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Deadly school bus crash renews Washington push for seat belts

New legislation could require Washington school buses to get seat belts.

Seat belts are not required in school buses in Washington state, but that could change after a deadly crash in New Jersey.

In May, a fifth grader and a teacher were killed when a dump truck ran into a school bus.

Following the wreck, the National Transportation Safety Board recommended every state enact laws requiring seat belts in school buses.

“I think it’s time to have the discussion,” said Washington State Representative Gina Mosbrucker, R-Goldendale.

Mosbrucker has introduced legislation twice before calling for seat belts to be mandatory on all new school buses.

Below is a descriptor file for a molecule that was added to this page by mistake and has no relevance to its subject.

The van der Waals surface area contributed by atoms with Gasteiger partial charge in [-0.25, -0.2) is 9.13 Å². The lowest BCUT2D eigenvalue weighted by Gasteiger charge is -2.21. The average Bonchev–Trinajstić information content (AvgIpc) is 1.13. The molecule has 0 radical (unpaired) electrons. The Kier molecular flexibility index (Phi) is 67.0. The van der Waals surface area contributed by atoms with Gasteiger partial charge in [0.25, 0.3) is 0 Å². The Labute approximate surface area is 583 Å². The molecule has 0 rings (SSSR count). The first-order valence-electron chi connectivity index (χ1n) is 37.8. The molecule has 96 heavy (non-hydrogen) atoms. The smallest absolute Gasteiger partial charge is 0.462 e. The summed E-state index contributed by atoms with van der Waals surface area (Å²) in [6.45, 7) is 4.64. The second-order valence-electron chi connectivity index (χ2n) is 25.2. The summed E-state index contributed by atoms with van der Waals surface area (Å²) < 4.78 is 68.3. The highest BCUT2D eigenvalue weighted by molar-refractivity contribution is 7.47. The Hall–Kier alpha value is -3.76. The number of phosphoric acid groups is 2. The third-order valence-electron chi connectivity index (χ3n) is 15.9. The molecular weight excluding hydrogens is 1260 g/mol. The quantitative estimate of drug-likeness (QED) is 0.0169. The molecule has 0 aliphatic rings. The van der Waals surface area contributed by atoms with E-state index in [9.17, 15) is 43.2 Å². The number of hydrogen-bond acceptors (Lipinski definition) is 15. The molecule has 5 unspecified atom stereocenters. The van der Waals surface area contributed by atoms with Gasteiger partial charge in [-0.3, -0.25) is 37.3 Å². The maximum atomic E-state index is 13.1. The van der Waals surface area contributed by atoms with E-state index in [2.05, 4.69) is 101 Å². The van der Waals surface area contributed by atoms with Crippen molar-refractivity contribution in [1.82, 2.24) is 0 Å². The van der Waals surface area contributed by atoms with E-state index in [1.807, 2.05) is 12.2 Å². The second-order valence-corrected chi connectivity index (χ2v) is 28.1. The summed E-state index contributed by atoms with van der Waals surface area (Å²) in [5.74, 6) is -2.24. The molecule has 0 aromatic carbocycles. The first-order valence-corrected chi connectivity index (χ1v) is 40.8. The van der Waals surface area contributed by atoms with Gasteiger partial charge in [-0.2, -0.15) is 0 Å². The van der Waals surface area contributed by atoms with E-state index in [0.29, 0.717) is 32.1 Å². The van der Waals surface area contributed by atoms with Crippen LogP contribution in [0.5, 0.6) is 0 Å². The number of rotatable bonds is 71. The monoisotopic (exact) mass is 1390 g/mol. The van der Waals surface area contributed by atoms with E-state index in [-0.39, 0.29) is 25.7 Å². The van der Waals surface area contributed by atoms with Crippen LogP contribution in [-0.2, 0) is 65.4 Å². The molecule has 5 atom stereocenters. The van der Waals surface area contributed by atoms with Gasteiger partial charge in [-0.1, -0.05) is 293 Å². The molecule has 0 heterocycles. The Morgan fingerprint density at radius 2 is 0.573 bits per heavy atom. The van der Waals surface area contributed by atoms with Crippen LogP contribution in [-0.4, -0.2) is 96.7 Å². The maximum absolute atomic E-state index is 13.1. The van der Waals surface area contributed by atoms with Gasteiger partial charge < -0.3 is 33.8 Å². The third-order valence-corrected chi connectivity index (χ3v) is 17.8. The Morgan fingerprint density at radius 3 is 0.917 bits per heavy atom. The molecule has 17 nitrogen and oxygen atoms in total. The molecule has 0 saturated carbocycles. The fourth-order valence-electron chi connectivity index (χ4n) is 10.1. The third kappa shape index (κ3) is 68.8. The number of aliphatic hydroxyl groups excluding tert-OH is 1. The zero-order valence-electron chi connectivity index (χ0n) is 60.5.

She thinks the recent crash and the federal government’s recommendation could help the bill pass during the next legislative session.

The bill would not require school districts or taxpayers to pay for the seat belts.

Mosbrucker said if the state did a better job enforcing the $419 fine for drivers who ignore school bus stop signs, that revenue would pay for the seat belts.

Law enforcement would also get some of that fine money to pay for crackdowns, said Mosbrucker, who said her bill would make students safer on and off school buses.

“It’s the state’s responsibility to get kids to and from school safely,” said Mosbrucker.

A handful of school boards in the state have taken action on their own.

In Prosser, four of the district’s new buses this school year came with over-the-shoulder seat belts.

Adding the seat belts cost the district about $50,000, said Prosser School District Transportation Supervisor Bill Petersen.

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